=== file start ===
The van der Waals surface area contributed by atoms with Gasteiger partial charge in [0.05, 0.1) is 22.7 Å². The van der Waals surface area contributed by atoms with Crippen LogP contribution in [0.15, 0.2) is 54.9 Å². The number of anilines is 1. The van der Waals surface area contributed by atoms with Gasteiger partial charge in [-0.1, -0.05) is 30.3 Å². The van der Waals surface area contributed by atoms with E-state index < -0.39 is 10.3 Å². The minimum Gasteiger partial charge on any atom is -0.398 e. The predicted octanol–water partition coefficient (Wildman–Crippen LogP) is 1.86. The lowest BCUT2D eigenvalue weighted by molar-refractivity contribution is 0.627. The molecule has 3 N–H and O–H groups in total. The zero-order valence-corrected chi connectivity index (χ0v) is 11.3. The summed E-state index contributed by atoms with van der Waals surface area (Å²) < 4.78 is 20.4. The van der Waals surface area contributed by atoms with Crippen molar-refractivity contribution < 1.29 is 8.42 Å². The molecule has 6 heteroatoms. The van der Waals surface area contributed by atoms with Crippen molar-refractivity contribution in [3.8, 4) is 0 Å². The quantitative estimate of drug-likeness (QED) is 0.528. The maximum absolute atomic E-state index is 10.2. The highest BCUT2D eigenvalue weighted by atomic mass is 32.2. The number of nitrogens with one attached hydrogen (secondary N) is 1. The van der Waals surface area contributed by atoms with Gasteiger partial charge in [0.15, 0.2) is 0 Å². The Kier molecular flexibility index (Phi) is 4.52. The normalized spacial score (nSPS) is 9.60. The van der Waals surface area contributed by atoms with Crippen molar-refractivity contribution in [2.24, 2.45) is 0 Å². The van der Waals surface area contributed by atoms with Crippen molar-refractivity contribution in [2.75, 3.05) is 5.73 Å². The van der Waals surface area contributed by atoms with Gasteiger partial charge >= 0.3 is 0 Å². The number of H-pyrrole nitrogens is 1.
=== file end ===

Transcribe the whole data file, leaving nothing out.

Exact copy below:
The van der Waals surface area contributed by atoms with Gasteiger partial charge in [0.05, 0.1) is 22.7 Å². The van der Waals surface area contributed by atoms with Crippen LogP contribution in [0.15, 0.2) is 54.9 Å². The number of anilines is 1. The van der Waals surface area contributed by atoms with Gasteiger partial charge in [-0.1, -0.05) is 30.3 Å². The van der Waals surface area contributed by atoms with E-state index < -0.39 is 10.3 Å². The minimum Gasteiger partial charge on any atom is -0.398 e. The predicted octanol–water partition coefficient (Wildman–Crippen LogP) is 1.86. The lowest BCUT2D eigenvalue weighted by molar-refractivity contribution is 0.627. The molecule has 3 N–H and O–H groups in total. The zero-order valence-corrected chi connectivity index (χ0v) is 11.3. The summed E-state index contributed by atoms with van der Waals surface area (Å²) < 4.78 is 20.4. The van der Waals surface area contributed by atoms with Crippen molar-refractivity contribution < 1.29 is 8.42 Å². The molecule has 6 heteroatoms. The van der Waals surface area contributed by atoms with Crippen molar-refractivity contribution in [3.8, 4) is 0 Å². The quantitative estimate of drug-likeness (QED) is 0.528. The maximum absolute atomic E-state index is 10.2. The highest BCUT2D eigenvalue weighted by atomic mass is 32.2. The number of nitrogens with one attached hydrogen (secondary N) is 1. The van der Waals surface area contributed by atoms with Gasteiger partial charge in [0.15, 0.2) is 0 Å². The Kier molecular flexibility index (Phi) is 4.52. The normalized spacial score (nSPS) is 9.60. The van der Waals surface area contributed by atoms with Crippen molar-refractivity contribution in [2.24, 2.45) is 0 Å². The van der Waals surface area contributed by atoms with Crippen molar-refractivity contribution in [2.75, 3.05) is 5.73 Å². The van der Waals surface area contributed by atoms with Gasteiger partial charge >= 0.3 is 0 Å². The number of H-pyrrole nitrogens is 1.